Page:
This present application claims priority to U.S. Provisional Patent Application Ser. No. 60/079,695 filed Mar. 27, 1998, commonly assigned and hereby incorporated by reference for all purposes.

The following two commonly-owned co-pending applications, including this one, are being filed concurrently and the other one is hereby incorporated by reference in their entirety for all purposes:

1. U.S. patent application Ser. No. 09/275,735, Kristan G. Bahten, entitled, “A Method for Packaging Sponge or Porous Polymeric Products,”; and

2. U.S. patent application Ser. No. 09/275,661, Kristan G. Bahten, entitled, “A Packaged Sponge or Porous Polymeric Product,”

BACKGROUND OF THE INVENTION

The present invention relates to the manufacture of objects. More particularly, the present invention provides a method for cleaning and packaging a sponge or porous polymeric product such as an ultra clean “scrubbing” brush or surface treatment device for the manufacture of integrated circuits, for example. Merely by way of example, the present invention is applied to a packaging method for a scrubbing device for the manufacture of integrated circuits. But it will be recognized that the invention has a wider range of applicability; it can also be applied to the manufacture of semiconductor substrates, hard disks, and the like.

In the manufacture of electronic devices such as integrated circuits, the presence of particulate contamination, trace metals, and mobile ions on a wafer is a serious problem. Particulate contamination can cause a wide variety of problems such as electrical “opens” or “shorts” in the integrated circuit. These opens and shorts often lead to reliability and functional problems in the affected integrated circuit. Mobile ion and trace metal contaminants can also lead to reliability and functional problems in the integrated circuit. The combination of these factors is the main source of lower device yields on a wafer, thereby increasing the cost of an average functional device on the wafer.

Chemical-mechanical polishing (“CMP”) is a commonly used technique for planarizing a film on a wafer prior to subsequent processing of the wafer. CMP often requires introduction of a polishing slurry onto a surface of a film on the semiconductor wafer as the wafer is being mechanically polished against a rotating polishing pad. The slurries typically are water based and can contain fine abrasive particles such as silica, alumina, and other abrasive materials. After polishing is complete, the processed wafers must be cleaned to completely remove residual slurry and other residue from the polishing process to ready the surface for other processing steps such as etching, photolithography, and others.

To clean residual slurry material from the polished surface, cleaning brushes have been used. A cleaning brush of this type often comprises a member that is cylindrical in shape, which generally rotates along a center axis of the cylindrical shaped member. The cleaning brushes are also often made of a foam or porous polymeric material such as polyvinyl alcohol (“PVA”). A combination of rotational movement of the brush and force or pressure placed on the brush against the wafer causes residual slurry materials to be removed from the surface of the wafer. Unfortunately, it has been found that the brushes themselves often contain residual materials from the brush manufacturing process. These residual materials include, among others, residual particles and impurities such as ions and particulate contamination. Given that brushes received directly from a manufacturer are often “dirty” it is difficult to maintain the cleanliness of an integrated circuit manufacturing process by using such dirty brushes. Other impurities also may be introduced to the brush during the packaging process.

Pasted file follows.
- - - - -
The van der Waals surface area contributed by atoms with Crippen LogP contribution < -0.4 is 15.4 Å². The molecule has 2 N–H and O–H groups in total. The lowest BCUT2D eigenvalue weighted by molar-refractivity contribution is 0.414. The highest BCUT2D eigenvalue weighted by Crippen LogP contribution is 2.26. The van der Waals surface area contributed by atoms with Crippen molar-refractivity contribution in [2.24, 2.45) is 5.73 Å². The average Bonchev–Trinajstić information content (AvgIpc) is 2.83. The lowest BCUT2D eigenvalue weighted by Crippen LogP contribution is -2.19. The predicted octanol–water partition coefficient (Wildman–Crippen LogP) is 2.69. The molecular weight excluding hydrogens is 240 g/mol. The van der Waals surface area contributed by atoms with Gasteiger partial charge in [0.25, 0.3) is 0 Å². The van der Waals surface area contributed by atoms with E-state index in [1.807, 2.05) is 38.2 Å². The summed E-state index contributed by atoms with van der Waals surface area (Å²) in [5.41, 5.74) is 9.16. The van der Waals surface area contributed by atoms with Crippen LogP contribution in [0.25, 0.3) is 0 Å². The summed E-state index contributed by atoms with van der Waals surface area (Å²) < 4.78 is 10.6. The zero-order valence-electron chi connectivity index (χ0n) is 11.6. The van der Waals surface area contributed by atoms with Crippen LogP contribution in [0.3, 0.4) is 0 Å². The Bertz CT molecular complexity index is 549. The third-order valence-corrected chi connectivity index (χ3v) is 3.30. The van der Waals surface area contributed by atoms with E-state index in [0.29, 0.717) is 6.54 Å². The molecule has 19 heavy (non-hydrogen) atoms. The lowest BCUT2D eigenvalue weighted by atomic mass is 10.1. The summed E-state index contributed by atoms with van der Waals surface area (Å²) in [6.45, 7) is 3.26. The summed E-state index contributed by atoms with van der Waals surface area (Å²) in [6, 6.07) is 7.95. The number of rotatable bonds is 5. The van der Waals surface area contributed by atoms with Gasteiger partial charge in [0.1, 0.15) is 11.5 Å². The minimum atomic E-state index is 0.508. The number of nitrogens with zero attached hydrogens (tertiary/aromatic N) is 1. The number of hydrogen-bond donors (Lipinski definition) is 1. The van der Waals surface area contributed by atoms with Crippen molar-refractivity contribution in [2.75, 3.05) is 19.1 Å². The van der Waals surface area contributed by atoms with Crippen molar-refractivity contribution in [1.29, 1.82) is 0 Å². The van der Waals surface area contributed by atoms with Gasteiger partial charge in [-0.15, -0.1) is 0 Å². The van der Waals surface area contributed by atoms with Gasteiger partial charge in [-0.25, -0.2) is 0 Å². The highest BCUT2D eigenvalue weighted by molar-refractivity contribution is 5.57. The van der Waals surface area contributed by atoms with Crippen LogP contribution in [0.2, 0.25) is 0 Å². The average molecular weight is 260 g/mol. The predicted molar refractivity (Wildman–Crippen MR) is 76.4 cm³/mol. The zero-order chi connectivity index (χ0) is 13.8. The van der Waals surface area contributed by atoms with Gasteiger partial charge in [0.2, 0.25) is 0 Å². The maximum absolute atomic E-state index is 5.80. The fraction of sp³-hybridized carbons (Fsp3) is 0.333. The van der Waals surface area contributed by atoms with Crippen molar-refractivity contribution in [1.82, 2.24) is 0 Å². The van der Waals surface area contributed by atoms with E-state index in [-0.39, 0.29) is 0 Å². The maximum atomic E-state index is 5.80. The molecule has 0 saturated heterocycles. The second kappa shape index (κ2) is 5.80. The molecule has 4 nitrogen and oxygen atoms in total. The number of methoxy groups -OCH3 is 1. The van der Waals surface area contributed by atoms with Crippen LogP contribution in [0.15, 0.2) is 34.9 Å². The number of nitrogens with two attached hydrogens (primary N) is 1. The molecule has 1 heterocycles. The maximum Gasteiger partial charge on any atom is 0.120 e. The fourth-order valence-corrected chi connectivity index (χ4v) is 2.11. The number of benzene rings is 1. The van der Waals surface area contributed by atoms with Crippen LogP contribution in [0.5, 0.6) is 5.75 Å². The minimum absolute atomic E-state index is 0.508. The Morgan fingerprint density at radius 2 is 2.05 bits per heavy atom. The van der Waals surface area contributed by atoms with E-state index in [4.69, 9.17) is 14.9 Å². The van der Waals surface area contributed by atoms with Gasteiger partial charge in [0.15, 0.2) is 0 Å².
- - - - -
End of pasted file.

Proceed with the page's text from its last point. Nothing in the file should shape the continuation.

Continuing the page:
In some cases, conventional sponge or porous polymeric materials such as PVA attract microorganisms. More particular, microorganisms such as bacteria often introduce themselves on the wet surfaces and pores of the materials and reproduce at significant rates. These microorganisms contaminate the pores and surface area of the material. They also form particulate contamination, which should not be introduced in the manufacture of electronic devices such as integrated circuits. Furthermore, the microorganisms often degrade the quality of the material, which shortens it's life and resiliency. These and other microorganisms can also degrade the porous polymeric product material.

From the above, it is seen that an improved technique for maintaining cleanliness of a surface treatment device is highly desired.

SUMMARY OF THE INVENTION

According to the present invention, a technique for packaging sponge or porous polymeric products is provided. In an exemplary embodiment, the present invention provides a method for cleaning and packaging an ultraclean surface treatment device, which includes a scrubbing brush for the manufacture of substrates for the electronics industry.

In a specific embodiment, the present invention provides a novel method for packaging a sponge or porous polymeric product, which can be made of PVA and other sponge-like materials. The method includes a step of providing a porous polymeric member, which has an outer surface and may also include inner surfaces, e.g., pores. The member also has a plurality of impurities (e.g., ions, particles) distributed through the member. These impurities can be introduced into the member through the manufacturing process, which is commonly “dirty” and does not provide substantially clean polymeric products. In addition, other impurities may be introduced to the brush during the packaging process. In some embodiments, the impurities are a by-product of the manufacturing process. The present method includes a wash cycle for the member for cleaning purposes that removes a substantial portion of the impurities from the products. The wash cycle can be performed by a washing-type machine, as well as other types of apparatus. The wash cycle can include at least one or more treatments to remove selected impurities from the member. The treatments include washes using an acid, a base, a solvent, and other cleaning materials. In this way, selected impurities are removed in a desirable manner.